The University at Albany went with a long-named coach when it hired Joanna Bernabei-McNamee to take over the women’s basketball program.
McNamee turned around and hired a big name to round out her coaching staff: Yolanda Griffith, a two-time gold medal winner for the United States Olympic team who was recently named one of the 20 best players in the history of the WNBA.
“I’m honored to be a part of the Great Dane family, and I’m looking forward to continuing the winning tradition that’s been started,” Griffith, who in 2014 was inducted into the Women’s Basketball Hall of Fame in her first year of eligibility, said in a statement. “There is plenty of work to be done, but myself, the coaches and the players are going to work tirelessly to keep it going.”
Griffith was a member of the U.S. national team that won gold at the 2000 Olympics in Sydney and the 2004 Olympics in Athens. Those teams went 16-0 in international competition.
Griffith played at Palm Beach Community College from 1990-92 and at Florida Atlantic in the 1992-93 season. She moved to Germany and played in the EuroLeague the next three seasons before becoming the No. 1 pick of the American Basketball Association’s Long Beach Sting Rays. (She also played professionally in China, Italy, Russia and South Korea.) She played the following season for Chicago, before the ABL folded.
Griffith was the second selection of the 1999 WNBA draft by the Sacramento Monarchs, winning MVP, rookie of the year and defensive player of the year.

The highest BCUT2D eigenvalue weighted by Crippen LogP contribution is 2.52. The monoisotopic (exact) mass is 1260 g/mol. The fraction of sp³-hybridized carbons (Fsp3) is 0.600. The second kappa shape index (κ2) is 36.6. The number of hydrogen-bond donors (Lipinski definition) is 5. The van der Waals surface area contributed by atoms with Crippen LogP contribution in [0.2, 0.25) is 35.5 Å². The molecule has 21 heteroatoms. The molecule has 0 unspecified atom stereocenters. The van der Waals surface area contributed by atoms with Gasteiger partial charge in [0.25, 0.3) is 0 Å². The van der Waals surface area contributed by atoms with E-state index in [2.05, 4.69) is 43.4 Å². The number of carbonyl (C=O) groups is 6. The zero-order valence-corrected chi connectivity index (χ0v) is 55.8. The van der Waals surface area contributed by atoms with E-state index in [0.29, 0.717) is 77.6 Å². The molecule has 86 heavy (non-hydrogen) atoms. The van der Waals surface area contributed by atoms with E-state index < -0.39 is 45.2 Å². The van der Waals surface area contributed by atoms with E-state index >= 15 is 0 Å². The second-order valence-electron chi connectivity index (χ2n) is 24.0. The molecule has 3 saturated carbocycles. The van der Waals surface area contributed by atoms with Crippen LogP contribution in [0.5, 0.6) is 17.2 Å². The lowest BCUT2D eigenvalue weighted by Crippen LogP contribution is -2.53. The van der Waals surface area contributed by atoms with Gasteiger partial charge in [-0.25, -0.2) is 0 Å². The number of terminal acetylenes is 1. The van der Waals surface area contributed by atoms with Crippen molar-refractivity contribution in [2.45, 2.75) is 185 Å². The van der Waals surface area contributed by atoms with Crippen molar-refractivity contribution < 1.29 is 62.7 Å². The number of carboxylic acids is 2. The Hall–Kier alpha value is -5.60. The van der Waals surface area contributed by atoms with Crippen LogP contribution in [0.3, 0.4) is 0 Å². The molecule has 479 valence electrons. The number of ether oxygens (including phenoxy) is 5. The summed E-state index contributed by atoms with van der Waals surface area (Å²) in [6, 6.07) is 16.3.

In the 2000 Olympics, the 6-foot-3 Griffith was the top America rebounder at almost nine a game, and third in scoring at 11.5 ppg. As a key reserve in the 2004 Games she shot 60 percent from the field. In 2005, Griffith led the Monarchs to the 2005 WNBA title, being named Finals MVP.
For her 11-year WNBA career Griffith shot 50.6 percent, finishing with 4,238 points, 2,444 rebounds, 529 steals, 453 assists and 323 blocks.
“Yolanda Griffith is a women’s basketball icon; decorated as one of the greatest players of all time, her on-court coaching presence is felt immediately,” said UAlbany head coach Joanna Bernabei-McNamee. “Coach Yo’s infectious personality and ability to develop players sets her apart. Behind the scenes, she is a proven recruiter: her positive energy and strong work ethic will make it easy for her to connect and build bonds with both our current UAlbany players and our high level recruits. I am thrilled to welcome Coach Yo to our UAlbany women’s basketball family!”
Griffith formerly was an assistant coach at UMass from 2014-16, Lafayette for the 2013-14 season and Dartmouth from 2011-13. She also served as an adjunct assistant coach with the Indiana Fever in the WNBA in 2009. She formerly was a member of the Women’s Developmental National Team Committee for USA Basketball, evaluating athletes, coaches and policies as the athlete representative. She helped review hundreds of athletes for 35 spots for trails for USA Basketball, including the U16 and U17 Developmental Teams. She is currently working on her degree from the University of Phoenix.
Griffith joins Mary Grimes and AJ Cohen as assistant coaches under Bernabei-McNamee for Coach Mac’s first season at UAlbany.
McNamee, formerly of the University of Pikeville, an NAIA school in Kentucky, was hired in April to replace Katie Abrahamson-Henderson, who had transformed the Great Danes from a mediocre program into a powerhouse, winning the past five America East titles and appearing the NCAAs. UAlbany registered its first-ever NCAA win this March when as a No. 12 seed it upset No. 5 Florida in Syracuse. Abrahamson-Henderson left to coach at Central Florida. “Coach Mac” (not to be confused with her also-hyphenated predecessor, who went by “Coach Abe”), was also a longtime Division I assistant.